Initially, there was some confusion about his position: Dr. Noble had to take the State Auditor all the way to the Idaho Supreme Court to have his salary paid. In creating the office, the legislature did away with the office of State Sheep Inspector. They intended to transfer those duties – and the relevant compensation – to the Veterinary Surgeon. However, the wording left some doubts. Noble finally did get paid.

In the course of his duties, George naturally traveled all over Idaho. By this, he displayed a highly profession presence to the state’s stockmen and “raised the bar” for the delivery of veterinary services. A 1932 biographer noted that “no man is more familiar with the live stock industry here.”

Dr. Noble led professional development in Idaho by organizing an association of veterinary surgeons. In 1913, he helped found the Idaho Veterinary Medical Association, and served as its first president. For many years he acted as resident secretary for Idaho for the American Veterinary Medical Association.

George also took an active role in the Boise business community, starting with the founding of the Boise Veterinary Hospital. He became a member of the Boise Commercial Club and invested in real estate in and around the city.
Shires in harness. Snake River Shires photo.

During his time in Iowa, George got interested in breeding and racing fine trotters and pacing horse. He decided to continue that in Idaho and soon bought a ranch in Canyon County. He also began to raise registered Shire horses, with which he won numerous State Fair awards. He also bred registered shorthorn cattle.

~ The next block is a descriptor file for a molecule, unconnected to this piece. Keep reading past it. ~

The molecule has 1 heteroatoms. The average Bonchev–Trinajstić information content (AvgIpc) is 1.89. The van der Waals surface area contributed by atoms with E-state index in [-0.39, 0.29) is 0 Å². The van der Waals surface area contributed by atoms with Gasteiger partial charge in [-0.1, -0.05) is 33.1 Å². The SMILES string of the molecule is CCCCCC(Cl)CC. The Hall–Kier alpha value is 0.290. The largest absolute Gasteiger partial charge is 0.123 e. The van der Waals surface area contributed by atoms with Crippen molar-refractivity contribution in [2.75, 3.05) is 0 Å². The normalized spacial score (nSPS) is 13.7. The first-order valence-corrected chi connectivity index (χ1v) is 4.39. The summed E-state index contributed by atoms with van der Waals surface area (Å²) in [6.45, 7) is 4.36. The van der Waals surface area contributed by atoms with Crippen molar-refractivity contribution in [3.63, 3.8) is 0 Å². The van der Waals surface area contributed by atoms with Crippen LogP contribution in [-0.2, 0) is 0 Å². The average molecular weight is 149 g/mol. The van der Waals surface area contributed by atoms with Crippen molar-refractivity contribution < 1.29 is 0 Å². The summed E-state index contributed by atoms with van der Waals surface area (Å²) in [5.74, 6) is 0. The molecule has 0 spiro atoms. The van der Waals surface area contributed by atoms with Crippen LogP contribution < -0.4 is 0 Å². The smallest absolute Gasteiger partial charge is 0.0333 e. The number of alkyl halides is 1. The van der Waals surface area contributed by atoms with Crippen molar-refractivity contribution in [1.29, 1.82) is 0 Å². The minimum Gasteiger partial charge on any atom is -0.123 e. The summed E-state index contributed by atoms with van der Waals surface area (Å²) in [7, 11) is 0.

Dr. Noble later bought more ranch property. At some point he began running sheep, and also devoted part of his property to raising certified alfalfa seed.

George Edward Noble passed away in January 1963, having almost reached his ninety-fifth birthday.
References: [Defen], [[Hawley]
“Noble, State Veterinary Surgeon vs Bragaw, State Auditor,” Pacific Reporter, Vol. 85, West Publishing Company, St. Paul (1906).

Thursday, May 24, 2018

Stock Growers Offer Reward to Catch Rustlers and Horse Thieves [otd 05/24]

On May 24, 1889, the Secretary of the Idaho County Stock Growers’ Association posted a notice in the Idaho County Free Press (Grangeville): The Association would pay $100 for information leading to the arrest and conviction of rustlers and horse thieves. The specific wording targeted those who illegally branded or marked the animals.
Branding on the range. Library of Congress.

That reward amounted to about three months pay for a typical cowhand back then, so the stockmen were deadly serious. Horse theft had started hand-in-hand with the discovery of Idaho gold in 1861-62. Cattle herds entered the country within a year or two, and so did rustling.

Ranching in southern Idaho and the Great Basin* offers crucial advantages for stock thieves. First, ranchers must scatter their animals over considerable rangeland because of the rather sparse forage. Ranch headquarters are usually located near the few streams that trickle through the region.